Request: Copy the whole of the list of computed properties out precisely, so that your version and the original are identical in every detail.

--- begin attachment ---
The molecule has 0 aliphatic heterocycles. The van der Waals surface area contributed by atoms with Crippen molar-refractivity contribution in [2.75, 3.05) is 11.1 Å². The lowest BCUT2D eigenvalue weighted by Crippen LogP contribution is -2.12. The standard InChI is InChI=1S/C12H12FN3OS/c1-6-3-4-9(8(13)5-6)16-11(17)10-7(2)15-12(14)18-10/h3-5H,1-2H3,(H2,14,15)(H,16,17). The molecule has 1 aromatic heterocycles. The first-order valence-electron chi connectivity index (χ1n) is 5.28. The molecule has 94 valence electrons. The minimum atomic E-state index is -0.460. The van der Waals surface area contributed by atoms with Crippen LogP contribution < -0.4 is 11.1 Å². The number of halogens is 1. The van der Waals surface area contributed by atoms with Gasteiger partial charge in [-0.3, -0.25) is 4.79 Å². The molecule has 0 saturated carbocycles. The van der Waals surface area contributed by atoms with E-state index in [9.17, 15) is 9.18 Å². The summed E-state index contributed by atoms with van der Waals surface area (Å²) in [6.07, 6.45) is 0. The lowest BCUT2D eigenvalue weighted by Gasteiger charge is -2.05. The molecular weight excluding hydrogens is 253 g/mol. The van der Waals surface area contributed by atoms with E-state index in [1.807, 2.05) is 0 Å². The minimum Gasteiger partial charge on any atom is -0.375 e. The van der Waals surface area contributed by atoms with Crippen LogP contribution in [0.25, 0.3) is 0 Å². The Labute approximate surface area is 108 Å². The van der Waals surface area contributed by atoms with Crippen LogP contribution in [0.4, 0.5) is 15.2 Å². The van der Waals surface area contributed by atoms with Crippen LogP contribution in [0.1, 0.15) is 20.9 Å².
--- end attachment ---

The molecule has 0 aliphatic heterocycles. The van der Waals surface area contributed by atoms with Crippen molar-refractivity contribution in [2.75, 3.05) is 11.1 Å². The lowest BCUT2D eigenvalue weighted by Crippen LogP contribution is -2.12. The standard InChI is InChI=1S/C12H12FN3OS/c1-6-3-4-9(8(13)5-6)16-11(17)10-7(2)15-12(14)18-10/h3-5H,1-2H3,(H2,14,15)(H,16,17). The molecule has 1 aromatic heterocycles. The first-order valence-electron chi connectivity index (χ1n) is 5.28. The molecule has 94 valence electrons. The minimum atomic E-state index is -0.460. The van der Waals surface area contributed by atoms with Crippen LogP contribution < -0.4 is 11.1 Å². The number of halogens is 1. The van der Waals surface area contributed by atoms with Gasteiger partial charge in [-0.3, -0.25) is 4.79 Å². The molecule has 0 saturated carbocycles. The van der Waals surface area contributed by atoms with E-state index in [9.17, 15) is 9.18 Å². The summed E-state index contributed by atoms with van der Waals surface area (Å²) in [6.07, 6.45) is 0. The lowest BCUT2D eigenvalue weighted by Gasteiger charge is -2.05. The molecular weight excluding hydrogens is 253 g/mol. The van der Waals surface area contributed by atoms with E-state index in [1.807, 2.05) is 0 Å². The minimum Gasteiger partial charge on any atom is -0.375 e. The van der Waals surface area contributed by atoms with Crippen LogP contribution in [0.25, 0.3) is 0 Å². The Labute approximate surface area is 108 Å². The van der Waals surface area contributed by atoms with Crippen LogP contribution in [0.4, 0.5) is 15.2 Å². The van der Waals surface area contributed by atoms with Crippen LogP contribution in [0.1, 0.15) is 20.9 Å².